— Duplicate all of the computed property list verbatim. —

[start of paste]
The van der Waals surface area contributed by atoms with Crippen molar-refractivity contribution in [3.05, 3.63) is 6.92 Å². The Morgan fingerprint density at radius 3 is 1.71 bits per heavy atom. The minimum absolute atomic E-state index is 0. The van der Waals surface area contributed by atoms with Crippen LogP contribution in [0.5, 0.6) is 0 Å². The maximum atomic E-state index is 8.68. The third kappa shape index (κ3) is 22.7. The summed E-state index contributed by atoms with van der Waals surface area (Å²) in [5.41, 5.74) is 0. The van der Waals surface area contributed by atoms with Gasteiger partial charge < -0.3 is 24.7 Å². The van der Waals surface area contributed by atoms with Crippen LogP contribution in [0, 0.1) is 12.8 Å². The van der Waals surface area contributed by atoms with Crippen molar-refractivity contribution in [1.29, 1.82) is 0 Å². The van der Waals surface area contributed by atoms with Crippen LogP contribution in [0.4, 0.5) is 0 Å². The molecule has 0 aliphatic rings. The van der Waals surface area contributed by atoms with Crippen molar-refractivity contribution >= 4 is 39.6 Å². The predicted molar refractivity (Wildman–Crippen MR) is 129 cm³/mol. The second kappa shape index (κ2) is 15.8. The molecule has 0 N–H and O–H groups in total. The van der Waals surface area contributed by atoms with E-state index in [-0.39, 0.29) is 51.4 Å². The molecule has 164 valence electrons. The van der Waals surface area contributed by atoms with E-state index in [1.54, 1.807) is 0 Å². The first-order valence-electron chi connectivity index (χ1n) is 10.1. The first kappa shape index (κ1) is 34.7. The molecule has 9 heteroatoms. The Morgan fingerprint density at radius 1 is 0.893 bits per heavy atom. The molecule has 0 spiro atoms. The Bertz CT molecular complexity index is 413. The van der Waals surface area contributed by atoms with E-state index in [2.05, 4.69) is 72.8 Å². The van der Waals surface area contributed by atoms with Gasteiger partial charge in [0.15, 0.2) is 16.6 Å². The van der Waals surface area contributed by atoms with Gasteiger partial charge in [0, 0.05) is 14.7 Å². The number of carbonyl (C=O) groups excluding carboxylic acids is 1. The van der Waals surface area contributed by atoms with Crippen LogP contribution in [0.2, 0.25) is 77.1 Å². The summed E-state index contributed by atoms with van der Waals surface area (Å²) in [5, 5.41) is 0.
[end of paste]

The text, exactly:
The van der Waals surface area contributed by atoms with Crippen molar-refractivity contribution in [3.05, 3.63) is 6.92 Å². The Morgan fingerprint density at radius 3 is 1.71 bits per heavy atom. The minimum absolute atomic E-state index is 0. The van der Waals surface area contributed by atoms with Crippen LogP contribution in [0.5, 0.6) is 0 Å². The maximum atomic E-state index is 8.68. The third kappa shape index (κ3) is 22.7. The summed E-state index contributed by atoms with van der Waals surface area (Å²) in [5.41, 5.74) is 0. The van der Waals surface area contributed by atoms with Gasteiger partial charge < -0.3 is 24.7 Å². The van der Waals surface area contributed by atoms with Crippen LogP contribution in [0, 0.1) is 12.8 Å². The van der Waals surface area contributed by atoms with Crippen molar-refractivity contribution in [1.29, 1.82) is 0 Å². The van der Waals surface area contributed by atoms with Crippen LogP contribution in [0.4, 0.5) is 0 Å². The molecule has 0 aliphatic rings. The van der Waals surface area contributed by atoms with Crippen molar-refractivity contribution >= 4 is 39.6 Å². The predicted molar refractivity (Wildman–Crippen MR) is 129 cm³/mol. The second kappa shape index (κ2) is 15.8. The molecule has 0 N–H and O–H groups in total. The van der Waals surface area contributed by atoms with E-state index in [-0.39, 0.29) is 51.4 Å². The molecule has 164 valence electrons. The van der Waals surface area contributed by atoms with E-state index in [1.54, 1.807) is 0 Å². The first-order valence-electron chi connectivity index (χ1n) is 10.1. The first kappa shape index (κ1) is 34.7. The molecule has 9 heteroatoms. The Morgan fingerprint density at radius 1 is 0.893 bits per heavy atom. The molecule has 0 spiro atoms. The Bertz CT molecular complexity index is 413. The van der Waals surface area contributed by atoms with E-state index in [2.05, 4.69) is 72.8 Å². The van der Waals surface area contributed by atoms with Gasteiger partial charge in [0.15, 0.2) is 16.6 Å². The van der Waals surface area contributed by atoms with Gasteiger partial charge in [0, 0.05) is 14.7 Å². The number of carbonyl (C=O) groups excluding carboxylic acids is 1. The van der Waals surface area contributed by atoms with Crippen LogP contribution in [0.2, 0.25) is 77.1 Å². The summed E-state index contributed by atoms with van der Waals surface area (Å²) in [5, 5.41) is 0.